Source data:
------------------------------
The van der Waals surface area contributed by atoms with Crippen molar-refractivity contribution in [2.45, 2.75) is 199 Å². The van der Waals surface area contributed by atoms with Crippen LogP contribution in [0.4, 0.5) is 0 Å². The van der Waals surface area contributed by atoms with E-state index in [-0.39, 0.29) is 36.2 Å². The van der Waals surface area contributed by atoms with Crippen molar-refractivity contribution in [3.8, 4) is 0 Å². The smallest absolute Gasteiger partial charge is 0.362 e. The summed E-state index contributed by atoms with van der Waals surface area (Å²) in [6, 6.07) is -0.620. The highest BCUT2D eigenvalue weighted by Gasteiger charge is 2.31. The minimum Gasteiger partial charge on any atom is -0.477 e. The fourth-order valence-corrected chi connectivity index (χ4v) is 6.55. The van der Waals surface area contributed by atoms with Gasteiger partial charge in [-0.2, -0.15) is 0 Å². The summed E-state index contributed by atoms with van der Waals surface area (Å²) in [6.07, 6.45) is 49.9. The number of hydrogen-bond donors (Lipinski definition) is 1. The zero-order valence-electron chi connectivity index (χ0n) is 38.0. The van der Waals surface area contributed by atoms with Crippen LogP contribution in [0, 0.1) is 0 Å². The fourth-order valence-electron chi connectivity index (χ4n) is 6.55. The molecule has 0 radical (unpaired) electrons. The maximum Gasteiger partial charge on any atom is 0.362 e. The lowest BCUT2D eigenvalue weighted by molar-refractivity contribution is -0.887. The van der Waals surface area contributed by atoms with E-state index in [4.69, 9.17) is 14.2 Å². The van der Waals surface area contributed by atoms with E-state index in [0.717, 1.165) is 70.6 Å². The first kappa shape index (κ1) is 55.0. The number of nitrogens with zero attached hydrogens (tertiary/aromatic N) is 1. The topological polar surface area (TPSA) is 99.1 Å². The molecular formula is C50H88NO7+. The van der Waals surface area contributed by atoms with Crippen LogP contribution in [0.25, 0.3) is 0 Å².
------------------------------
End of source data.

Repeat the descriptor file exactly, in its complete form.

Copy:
The van der Waals surface area contributed by atoms with Crippen molar-refractivity contribution in [2.45, 2.75) is 199 Å². The van der Waals surface area contributed by atoms with Crippen LogP contribution in [0.4, 0.5) is 0 Å². The van der Waals surface area contributed by atoms with E-state index in [-0.39, 0.29) is 36.2 Å². The van der Waals surface area contributed by atoms with Crippen molar-refractivity contribution in [3.8, 4) is 0 Å². The smallest absolute Gasteiger partial charge is 0.362 e. The summed E-state index contributed by atoms with van der Waals surface area (Å²) in [6, 6.07) is -0.620. The highest BCUT2D eigenvalue weighted by Gasteiger charge is 2.31. The minimum Gasteiger partial charge on any atom is -0.477 e. The fourth-order valence-corrected chi connectivity index (χ4v) is 6.55. The van der Waals surface area contributed by atoms with Gasteiger partial charge in [-0.2, -0.15) is 0 Å². The summed E-state index contributed by atoms with van der Waals surface area (Å²) in [6.07, 6.45) is 49.9. The number of hydrogen-bond donors (Lipinski definition) is 1. The zero-order valence-electron chi connectivity index (χ0n) is 38.0. The van der Waals surface area contributed by atoms with Crippen LogP contribution in [0, 0.1) is 0 Å². The fourth-order valence-electron chi connectivity index (χ4n) is 6.55. The molecule has 0 radical (unpaired) electrons. The maximum Gasteiger partial charge on any atom is 0.362 e. The lowest BCUT2D eigenvalue weighted by molar-refractivity contribution is -0.887. The van der Waals surface area contributed by atoms with E-state index in [4.69, 9.17) is 14.2 Å². The van der Waals surface area contributed by atoms with E-state index in [0.717, 1.165) is 70.6 Å². The first kappa shape index (κ1) is 55.0. The number of nitrogens with zero attached hydrogens (tertiary/aromatic N) is 1. The topological polar surface area (TPSA) is 99.1 Å². The molecular formula is C50H88NO7+. The van der Waals surface area contributed by atoms with Crippen LogP contribution in [0.25, 0.3) is 0 Å².